Chryssochoou, Dimitris N. 1970-
CHRYSSOCHOOU, Dimitris N. 1970-
PERSONAL: Born March, 1970, in Athens, Greece. Education: University of Athens, B.A., 1991; London School of Economics and Political Science, M.Sc., 1991; University of Reading, Ph.D., 1996.
ADDRESSES: Offıce—Department of Politics, University of Exeter, Northcote House, The Queen's Drive, Exeter EX4 4QJ, England. E-mail—D.N.Chrysso [email protected].
CAREER: Taught at Birkbeck College and London School of Economics and Political Science, London, England; University of Reading, Reading, England, and Portsmouth University, Portsmouth, England; University of Exeter, Exeter, England, reader in European integration, 1997—. Visiting professor and scholar, London School of Economics and Political Science, London, England, Cambridge University, Cambridge, England, and Columbia University, New York, NY.
(With Michael J. Tsinisizelis, Stelios Stavridis, and Kostas Ifantis) Europe and Change: Theory and Reform in the European Union, Manchester University Press (New York, NY), 1999, revised edition, 2003.
Democracy in the European Union, I. B. Tauris (New York, NY), 2000.
Theorizing European Integration, Sage (London, England), 2001.
(Editor, with Dimitris Xenakis) The Emerging Euro-Mediterranean System, Manchester University Press (New York, NY), 2001.
SIDELIGHTS: Dimitris N. Chryssochoou's research and writing focus primarily on democratic theory, comparative federalism, and European integration. Europe and Change: Theory and Reform in the European Union, written with Michael J. Tsinisizelis, Stelios Stavridis, and Kostas Ifantis, discusses various theories relating to the integration of Europe, an important topic at the end of the twentieth century as the continent moved toward use of a single currency and its nations became interdependent in other ways as well. It also looks at what has been accomplished by various treaties among members of the European Union (EU) and what lies ahead. "The contribution made by Chryssochoou and his co-authors," commented Roger Morgan in Government and Opposition, "is to urge us to break away from the zero-sum dichotomy which sees the EU either as a quasi-federation or as an essentially member-state-dominated network, and to see it instead as a negotiated structure in which the powers of the central institutions and those of the constituent states are carefully calibrated and balanced." The book is "a useful contribution to the debate," Morgan added. Robert Bideleux, writing in Political Studies, thought the volume's quality "uneven," with too little attention to some subjects and too much to others, but he found some portions "stimulating" and recommended the book to every university "dealing with European integration and international relations."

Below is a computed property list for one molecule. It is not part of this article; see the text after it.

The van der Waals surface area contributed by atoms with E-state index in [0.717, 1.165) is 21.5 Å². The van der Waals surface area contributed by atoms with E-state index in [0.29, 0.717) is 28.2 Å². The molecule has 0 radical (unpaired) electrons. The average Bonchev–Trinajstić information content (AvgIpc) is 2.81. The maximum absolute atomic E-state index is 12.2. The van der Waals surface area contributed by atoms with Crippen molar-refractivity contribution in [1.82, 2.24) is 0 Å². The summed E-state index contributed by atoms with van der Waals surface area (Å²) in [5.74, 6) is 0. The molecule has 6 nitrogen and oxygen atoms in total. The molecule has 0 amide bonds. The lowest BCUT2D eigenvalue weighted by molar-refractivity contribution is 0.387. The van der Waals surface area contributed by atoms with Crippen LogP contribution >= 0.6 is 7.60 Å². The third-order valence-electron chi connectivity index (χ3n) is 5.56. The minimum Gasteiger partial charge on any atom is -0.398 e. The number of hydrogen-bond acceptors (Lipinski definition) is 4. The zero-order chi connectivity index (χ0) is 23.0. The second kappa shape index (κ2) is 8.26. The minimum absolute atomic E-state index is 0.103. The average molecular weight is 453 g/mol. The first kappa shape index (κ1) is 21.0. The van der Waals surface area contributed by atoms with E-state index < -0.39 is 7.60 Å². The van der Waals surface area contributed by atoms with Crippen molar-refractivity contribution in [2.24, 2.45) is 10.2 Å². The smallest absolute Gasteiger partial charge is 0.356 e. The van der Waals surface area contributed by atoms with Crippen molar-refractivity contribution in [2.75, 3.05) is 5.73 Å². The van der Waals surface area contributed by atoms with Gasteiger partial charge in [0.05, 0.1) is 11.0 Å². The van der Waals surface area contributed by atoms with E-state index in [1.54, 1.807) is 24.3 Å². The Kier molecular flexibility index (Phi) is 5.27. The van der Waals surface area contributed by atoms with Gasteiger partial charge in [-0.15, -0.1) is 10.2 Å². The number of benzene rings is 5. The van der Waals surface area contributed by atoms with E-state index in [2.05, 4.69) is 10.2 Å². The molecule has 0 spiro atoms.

Democracy in the European Union looks at each European country's democratic heritage and processes as well as how democracy is practiced in the bodies that govern relationships between the countries. "He provides valuable insights into the question of democratic accountability within the complex mosaic of fifteen nation states, each with very different political traditions and institutions," remarked Terry Bishop in the Times Literary Supplement. Chryssochoou also makes a case that "what really is needed is the construction of a supranational European democracy," related Gianfransco Pasquino in West European Politics, with "a strengthening of the representative capabilities of the European parliament." Pasquino wished for more data to support Chryssochoou s argument, but still observed that the book offers "much of interest on democracy and democratisation."
BIOGRAPHICAL AND CRITICAL SOURCES:
Choice, March, 2001, W. M. Downs, review of Democracy in the European Union, p. 1343.
Government and Opposition, autumn, 2000, Roger Morgan, "What Kind of Europe: The Need for a Grand Debate," pp. 547-558.
Political Studies, June, 2000, Robert Bideleux, review of Europe and Change: Theory and Reform in the European Union, p. 644.
Times Literary Supplement, February 8, 2002, Terry Bishop, "Comitology Rules," p. 28.
West European Politics, April, 2000, Gianfransco Pasquino, review of Democracy in the European Union, p. 296.